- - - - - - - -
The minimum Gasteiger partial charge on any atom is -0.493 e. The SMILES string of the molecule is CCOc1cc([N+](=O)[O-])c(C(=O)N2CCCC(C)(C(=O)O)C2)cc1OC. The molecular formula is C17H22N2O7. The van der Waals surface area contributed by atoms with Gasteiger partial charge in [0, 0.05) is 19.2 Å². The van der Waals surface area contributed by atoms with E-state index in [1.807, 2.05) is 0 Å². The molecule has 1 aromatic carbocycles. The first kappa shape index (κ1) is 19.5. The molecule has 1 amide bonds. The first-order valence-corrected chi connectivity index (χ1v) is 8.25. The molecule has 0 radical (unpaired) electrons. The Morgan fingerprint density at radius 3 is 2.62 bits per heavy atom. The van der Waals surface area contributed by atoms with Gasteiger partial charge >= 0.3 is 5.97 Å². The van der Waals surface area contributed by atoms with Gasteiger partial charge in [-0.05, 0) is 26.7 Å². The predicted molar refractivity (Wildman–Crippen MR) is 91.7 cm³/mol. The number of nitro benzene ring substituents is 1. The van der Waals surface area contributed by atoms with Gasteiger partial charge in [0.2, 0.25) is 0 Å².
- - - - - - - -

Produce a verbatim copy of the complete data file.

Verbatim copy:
The minimum Gasteiger partial charge on any atom is -0.493 e. The SMILES string of the molecule is CCOc1cc([N+](=O)[O-])c(C(=O)N2CCCC(C)(C(=O)O)C2)cc1OC. The molecular formula is C17H22N2O7. The van der Waals surface area contributed by atoms with Gasteiger partial charge in [0, 0.05) is 19.2 Å². The van der Waals surface area contributed by atoms with E-state index in [1.807, 2.05) is 0 Å². The molecule has 1 aromatic carbocycles. The first kappa shape index (κ1) is 19.5. The molecule has 1 amide bonds. The first-order valence-corrected chi connectivity index (χ1v) is 8.25. The molecule has 0 radical (unpaired) electrons. The Morgan fingerprint density at radius 3 is 2.62 bits per heavy atom. The van der Waals surface area contributed by atoms with Gasteiger partial charge >= 0.3 is 5.97 Å². The van der Waals surface area contributed by atoms with Gasteiger partial charge in [-0.05, 0) is 26.7 Å². The predicted molar refractivity (Wildman–Crippen MR) is 91.7 cm³/mol. The number of nitro benzene ring substituents is 1. The van der Waals surface area contributed by atoms with Gasteiger partial charge in [0.2, 0.25) is 0 Å².